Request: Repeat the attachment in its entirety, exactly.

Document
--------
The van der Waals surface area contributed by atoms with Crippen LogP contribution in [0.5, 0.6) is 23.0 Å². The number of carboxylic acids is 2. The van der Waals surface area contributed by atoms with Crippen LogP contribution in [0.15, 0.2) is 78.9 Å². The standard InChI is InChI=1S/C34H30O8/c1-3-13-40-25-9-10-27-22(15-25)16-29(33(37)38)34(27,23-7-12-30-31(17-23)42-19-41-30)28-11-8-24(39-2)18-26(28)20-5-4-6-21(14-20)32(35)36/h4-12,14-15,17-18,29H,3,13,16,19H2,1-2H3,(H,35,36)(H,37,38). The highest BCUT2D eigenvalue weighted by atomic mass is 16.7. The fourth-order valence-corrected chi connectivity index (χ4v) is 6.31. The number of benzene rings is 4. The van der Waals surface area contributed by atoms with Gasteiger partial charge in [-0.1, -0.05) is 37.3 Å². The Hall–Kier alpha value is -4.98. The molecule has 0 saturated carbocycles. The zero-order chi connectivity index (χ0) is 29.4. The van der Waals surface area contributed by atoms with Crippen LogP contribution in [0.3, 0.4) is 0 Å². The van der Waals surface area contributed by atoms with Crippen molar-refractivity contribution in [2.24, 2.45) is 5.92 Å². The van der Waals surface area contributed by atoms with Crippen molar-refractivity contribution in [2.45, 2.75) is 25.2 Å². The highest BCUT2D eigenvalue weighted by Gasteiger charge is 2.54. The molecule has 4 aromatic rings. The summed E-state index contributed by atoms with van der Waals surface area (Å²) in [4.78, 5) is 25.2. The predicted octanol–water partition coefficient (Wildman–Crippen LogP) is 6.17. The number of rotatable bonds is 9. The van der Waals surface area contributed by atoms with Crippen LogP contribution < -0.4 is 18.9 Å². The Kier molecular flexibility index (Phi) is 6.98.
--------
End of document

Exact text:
The van der Waals surface area contributed by atoms with Crippen LogP contribution in [0.5, 0.6) is 23.0 Å². The number of carboxylic acids is 2. The van der Waals surface area contributed by atoms with Crippen LogP contribution in [0.15, 0.2) is 78.9 Å². The standard InChI is InChI=1S/C34H30O8/c1-3-13-40-25-9-10-27-22(15-25)16-29(33(37)38)34(27,23-7-12-30-31(17-23)42-19-41-30)28-11-8-24(39-2)18-26(28)20-5-4-6-21(14-20)32(35)36/h4-12,14-15,17-18,29H,3,13,16,19H2,1-2H3,(H,35,36)(H,37,38). The highest BCUT2D eigenvalue weighted by atomic mass is 16.7. The fourth-order valence-corrected chi connectivity index (χ4v) is 6.31. The number of benzene rings is 4. The van der Waals surface area contributed by atoms with Gasteiger partial charge in [-0.1, -0.05) is 37.3 Å². The Hall–Kier alpha value is -4.98. The molecule has 0 saturated carbocycles. The zero-order chi connectivity index (χ0) is 29.4. The van der Waals surface area contributed by atoms with Crippen LogP contribution in [0.3, 0.4) is 0 Å². The van der Waals surface area contributed by atoms with Crippen molar-refractivity contribution in [2.24, 2.45) is 5.92 Å². The van der Waals surface area contributed by atoms with Crippen molar-refractivity contribution in [2.45, 2.75) is 25.2 Å². The highest BCUT2D eigenvalue weighted by Gasteiger charge is 2.54. The molecule has 4 aromatic rings. The summed E-state index contributed by atoms with van der Waals surface area (Å²) in [4.78, 5) is 25.2. The predicted octanol–water partition coefficient (Wildman–Crippen LogP) is 6.17. The number of rotatable bonds is 9. The van der Waals surface area contributed by atoms with Crippen LogP contribution < -0.4 is 18.9 Å². The Kier molecular flexibility index (Phi) is 6.98.